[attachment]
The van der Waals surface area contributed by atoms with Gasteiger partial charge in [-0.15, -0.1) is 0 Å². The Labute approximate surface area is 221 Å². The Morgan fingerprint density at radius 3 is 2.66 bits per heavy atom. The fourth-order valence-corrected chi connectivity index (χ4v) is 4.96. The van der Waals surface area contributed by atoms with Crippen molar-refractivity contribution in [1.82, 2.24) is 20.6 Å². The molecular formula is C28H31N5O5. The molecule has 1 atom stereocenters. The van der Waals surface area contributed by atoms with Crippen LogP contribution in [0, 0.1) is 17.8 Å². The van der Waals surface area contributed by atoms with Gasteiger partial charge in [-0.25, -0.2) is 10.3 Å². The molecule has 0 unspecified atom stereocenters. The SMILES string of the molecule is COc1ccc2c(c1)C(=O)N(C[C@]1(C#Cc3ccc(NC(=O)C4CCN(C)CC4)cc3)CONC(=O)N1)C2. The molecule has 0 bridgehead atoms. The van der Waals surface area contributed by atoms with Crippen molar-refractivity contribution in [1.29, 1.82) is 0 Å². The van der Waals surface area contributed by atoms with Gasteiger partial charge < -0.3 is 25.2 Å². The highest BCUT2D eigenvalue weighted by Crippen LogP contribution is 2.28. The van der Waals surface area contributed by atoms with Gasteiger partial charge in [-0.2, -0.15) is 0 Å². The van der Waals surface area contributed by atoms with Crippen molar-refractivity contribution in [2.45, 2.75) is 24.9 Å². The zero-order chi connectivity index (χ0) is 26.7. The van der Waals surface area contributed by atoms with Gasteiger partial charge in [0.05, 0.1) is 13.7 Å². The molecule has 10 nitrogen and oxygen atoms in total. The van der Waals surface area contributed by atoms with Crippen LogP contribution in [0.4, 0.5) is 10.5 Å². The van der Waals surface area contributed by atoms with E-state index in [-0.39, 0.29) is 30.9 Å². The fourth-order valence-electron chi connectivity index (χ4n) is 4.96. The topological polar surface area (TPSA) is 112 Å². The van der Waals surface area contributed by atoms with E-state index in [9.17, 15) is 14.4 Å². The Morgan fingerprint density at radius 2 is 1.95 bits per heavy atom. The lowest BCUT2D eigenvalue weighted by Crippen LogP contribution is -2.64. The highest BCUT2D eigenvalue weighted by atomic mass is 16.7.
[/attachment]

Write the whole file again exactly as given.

The van der Waals surface area contributed by atoms with Gasteiger partial charge in [-0.15, -0.1) is 0 Å². The Labute approximate surface area is 221 Å². The Morgan fingerprint density at radius 3 is 2.66 bits per heavy atom. The fourth-order valence-corrected chi connectivity index (χ4v) is 4.96. The van der Waals surface area contributed by atoms with Crippen molar-refractivity contribution in [1.82, 2.24) is 20.6 Å². The molecular formula is C28H31N5O5. The molecule has 1 atom stereocenters. The van der Waals surface area contributed by atoms with Crippen LogP contribution in [0, 0.1) is 17.8 Å². The van der Waals surface area contributed by atoms with Gasteiger partial charge in [-0.25, -0.2) is 10.3 Å². The molecule has 0 unspecified atom stereocenters. The SMILES string of the molecule is COc1ccc2c(c1)C(=O)N(C[C@]1(C#Cc3ccc(NC(=O)C4CCN(C)CC4)cc3)CONC(=O)N1)C2. The molecule has 0 bridgehead atoms. The van der Waals surface area contributed by atoms with Crippen molar-refractivity contribution in [1.29, 1.82) is 0 Å². The van der Waals surface area contributed by atoms with Gasteiger partial charge < -0.3 is 25.2 Å². The highest BCUT2D eigenvalue weighted by Crippen LogP contribution is 2.28. The van der Waals surface area contributed by atoms with Gasteiger partial charge in [-0.2, -0.15) is 0 Å². The van der Waals surface area contributed by atoms with Crippen molar-refractivity contribution in [2.45, 2.75) is 24.9 Å². The zero-order chi connectivity index (χ0) is 26.7. The van der Waals surface area contributed by atoms with Gasteiger partial charge in [0.05, 0.1) is 13.7 Å². The molecule has 10 nitrogen and oxygen atoms in total. The van der Waals surface area contributed by atoms with Crippen LogP contribution in [0.4, 0.5) is 10.5 Å². The van der Waals surface area contributed by atoms with E-state index in [-0.39, 0.29) is 30.9 Å². The fourth-order valence-electron chi connectivity index (χ4n) is 4.96. The topological polar surface area (TPSA) is 112 Å². The van der Waals surface area contributed by atoms with E-state index in [9.17, 15) is 14.4 Å². The Morgan fingerprint density at radius 2 is 1.95 bits per heavy atom. The lowest BCUT2D eigenvalue weighted by Crippen LogP contribution is -2.64. The highest BCUT2D eigenvalue weighted by atomic mass is 16.7.